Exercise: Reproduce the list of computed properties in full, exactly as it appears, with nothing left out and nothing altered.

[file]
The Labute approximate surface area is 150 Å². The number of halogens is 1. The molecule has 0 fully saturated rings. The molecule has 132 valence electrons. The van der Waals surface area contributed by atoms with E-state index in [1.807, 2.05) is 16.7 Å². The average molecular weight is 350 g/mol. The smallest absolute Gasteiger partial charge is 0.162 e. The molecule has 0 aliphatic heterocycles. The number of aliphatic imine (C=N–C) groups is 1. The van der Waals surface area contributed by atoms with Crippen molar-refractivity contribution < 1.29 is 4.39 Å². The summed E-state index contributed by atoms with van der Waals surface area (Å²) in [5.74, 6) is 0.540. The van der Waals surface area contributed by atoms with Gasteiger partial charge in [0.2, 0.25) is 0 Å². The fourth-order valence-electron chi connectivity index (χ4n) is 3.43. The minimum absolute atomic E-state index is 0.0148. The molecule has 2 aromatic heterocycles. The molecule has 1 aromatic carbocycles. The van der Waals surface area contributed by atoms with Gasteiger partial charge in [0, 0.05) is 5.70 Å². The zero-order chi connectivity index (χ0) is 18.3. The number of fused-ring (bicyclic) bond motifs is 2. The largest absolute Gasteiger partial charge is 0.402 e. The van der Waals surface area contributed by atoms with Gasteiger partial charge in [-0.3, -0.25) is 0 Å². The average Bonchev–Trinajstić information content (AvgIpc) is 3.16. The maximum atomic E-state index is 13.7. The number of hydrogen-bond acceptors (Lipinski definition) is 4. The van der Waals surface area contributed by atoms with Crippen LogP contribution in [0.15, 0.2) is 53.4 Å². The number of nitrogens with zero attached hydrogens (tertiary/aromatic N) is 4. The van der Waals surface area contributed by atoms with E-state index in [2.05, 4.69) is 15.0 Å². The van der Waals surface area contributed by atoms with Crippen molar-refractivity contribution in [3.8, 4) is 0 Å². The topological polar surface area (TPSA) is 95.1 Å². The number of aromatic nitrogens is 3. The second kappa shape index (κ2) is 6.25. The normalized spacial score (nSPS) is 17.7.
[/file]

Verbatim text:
The Labute approximate surface area is 150 Å². The number of halogens is 1. The molecule has 0 fully saturated rings. The molecule has 132 valence electrons. The van der Waals surface area contributed by atoms with E-state index in [1.807, 2.05) is 16.7 Å². The average molecular weight is 350 g/mol. The smallest absolute Gasteiger partial charge is 0.162 e. The molecule has 0 aliphatic heterocycles. The number of aliphatic imine (C=N–C) groups is 1. The van der Waals surface area contributed by atoms with Crippen molar-refractivity contribution < 1.29 is 4.39 Å². The summed E-state index contributed by atoms with van der Waals surface area (Å²) in [5.74, 6) is 0.540. The van der Waals surface area contributed by atoms with Gasteiger partial charge in [0.2, 0.25) is 0 Å². The fourth-order valence-electron chi connectivity index (χ4n) is 3.43. The minimum absolute atomic E-state index is 0.0148. The molecule has 2 aromatic heterocycles. The molecule has 1 aromatic carbocycles. The van der Waals surface area contributed by atoms with Gasteiger partial charge in [0, 0.05) is 5.70 Å². The zero-order chi connectivity index (χ0) is 18.3. The number of fused-ring (bicyclic) bond motifs is 2. The largest absolute Gasteiger partial charge is 0.402 e. The van der Waals surface area contributed by atoms with Gasteiger partial charge in [-0.3, -0.25) is 0 Å². The average Bonchev–Trinajstić information content (AvgIpc) is 3.16. The maximum atomic E-state index is 13.7. The number of hydrogen-bond acceptors (Lipinski definition) is 4. The van der Waals surface area contributed by atoms with Crippen LogP contribution in [0.15, 0.2) is 53.4 Å². The number of nitrogens with zero attached hydrogens (tertiary/aromatic N) is 4. The van der Waals surface area contributed by atoms with E-state index in [2.05, 4.69) is 15.0 Å². The van der Waals surface area contributed by atoms with Crippen molar-refractivity contribution in [3.8, 4) is 0 Å². The topological polar surface area (TPSA) is 95.1 Å². The number of aromatic nitrogens is 3. The second kappa shape index (κ2) is 6.25. The normalized spacial score (nSPS) is 17.7.